I made special jigs to hold the components
in the proper relative position while the glue dries.
Everything needs to be very exactly aligned in order for the
parts to meet precisely. Specially modified clothes
pins serve as clamps. Each new group of five
participants watched the previous five to see how it works.
I prepared the parts ahead of time in my studio in New York
and brought everything with me to Baltimore. The parts
are made of 1/4" thick five-ply Baltic birch plywood that I
laser-cut to the proper shape. I beveled the mating
surfaces with a sander to create the proper dihedral
angles. And I cut small slots in the mating faces for
tiny custom "biscuits" that fit inside the ends of the
parts. The biscuits are laser-cut from 1/16" thick
aircraft plywood to keep everything aligned. They add
a great deal of strength to the structure.
I wasn't sure how a bunch of
mathematicians would do when asked to glue biscuit
joints --- sometimes mathematicians get a reputation for
abstractness rather than practical ability --- but it
worked out great! This is the first time I tried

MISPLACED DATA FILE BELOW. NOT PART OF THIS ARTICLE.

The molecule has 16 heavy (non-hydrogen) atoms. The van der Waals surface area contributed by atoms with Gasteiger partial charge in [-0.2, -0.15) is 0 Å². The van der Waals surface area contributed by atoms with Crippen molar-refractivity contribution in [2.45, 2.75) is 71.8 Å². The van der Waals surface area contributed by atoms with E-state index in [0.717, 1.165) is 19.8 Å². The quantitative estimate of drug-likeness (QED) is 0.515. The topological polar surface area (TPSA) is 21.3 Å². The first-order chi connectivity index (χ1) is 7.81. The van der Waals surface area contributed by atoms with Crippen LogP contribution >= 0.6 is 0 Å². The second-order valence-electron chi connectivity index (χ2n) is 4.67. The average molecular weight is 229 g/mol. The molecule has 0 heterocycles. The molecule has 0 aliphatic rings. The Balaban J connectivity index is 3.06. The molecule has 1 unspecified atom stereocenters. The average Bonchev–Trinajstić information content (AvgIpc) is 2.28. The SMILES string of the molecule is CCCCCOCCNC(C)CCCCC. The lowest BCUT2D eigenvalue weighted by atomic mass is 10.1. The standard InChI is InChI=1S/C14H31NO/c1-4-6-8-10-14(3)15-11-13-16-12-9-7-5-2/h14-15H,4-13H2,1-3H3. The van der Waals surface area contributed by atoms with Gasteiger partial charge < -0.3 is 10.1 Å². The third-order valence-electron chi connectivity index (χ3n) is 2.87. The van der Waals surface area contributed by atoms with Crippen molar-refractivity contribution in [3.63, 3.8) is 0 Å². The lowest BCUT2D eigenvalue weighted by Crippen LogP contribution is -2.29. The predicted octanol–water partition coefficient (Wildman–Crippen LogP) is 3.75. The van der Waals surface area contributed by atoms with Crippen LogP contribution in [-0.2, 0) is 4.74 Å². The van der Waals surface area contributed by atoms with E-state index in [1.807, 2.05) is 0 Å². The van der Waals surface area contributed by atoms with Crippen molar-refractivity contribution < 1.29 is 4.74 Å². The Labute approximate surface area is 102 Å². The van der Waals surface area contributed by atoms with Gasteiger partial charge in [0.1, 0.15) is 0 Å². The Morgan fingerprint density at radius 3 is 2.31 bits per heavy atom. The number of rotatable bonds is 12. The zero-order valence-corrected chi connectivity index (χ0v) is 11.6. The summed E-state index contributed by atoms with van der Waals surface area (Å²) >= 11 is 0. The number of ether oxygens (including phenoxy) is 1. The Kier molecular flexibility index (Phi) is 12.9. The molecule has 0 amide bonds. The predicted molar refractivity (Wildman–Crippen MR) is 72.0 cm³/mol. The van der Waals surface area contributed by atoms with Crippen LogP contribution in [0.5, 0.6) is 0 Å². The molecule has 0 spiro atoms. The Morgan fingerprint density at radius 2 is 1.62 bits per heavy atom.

out the technique at a sculpture barn raising and
everyone understood it easily. So I'll certainly
use it again in future sculpture activities.
After the glue sets on the five-part modules, we take them
off the jigs and they are assembled three-to-a-vertex like a
regular dodecahedron. Plastic twist ties suffice to
hold them together while the glue dries. Many people
can work simultaneously from all sides, so everything comes
together pretty rapidly.
If a bit too much glue is applied and some oozes out, I can
clean off the extra with a razor blade. (I
pre-finished the parts with tung oil, which helps repel glue
from the surface.) But not much cleanup was needed.
The final sculpture came out
beautifully. The joints are all neat and crisp,
the way I like them. Whimsy
is now on
display at the headquarters of the Mathematical
Association of America (MAA) in Washington DC.
Before making the 30-inch version at the JMM conference,
I made a smaller 10-inch version from cherry, partly as
practice and partly to make sure I really like the
design. It can be seen on this page
To learn about the mathematical
structure underlying Whimsy, see this
Thank you to everyone who participated.
Thank you to Ginda Fischer and the MAA for some of the
And thank you to SIGMA-ARTS/MAA and the Bridges
Organization for sponsoring this project.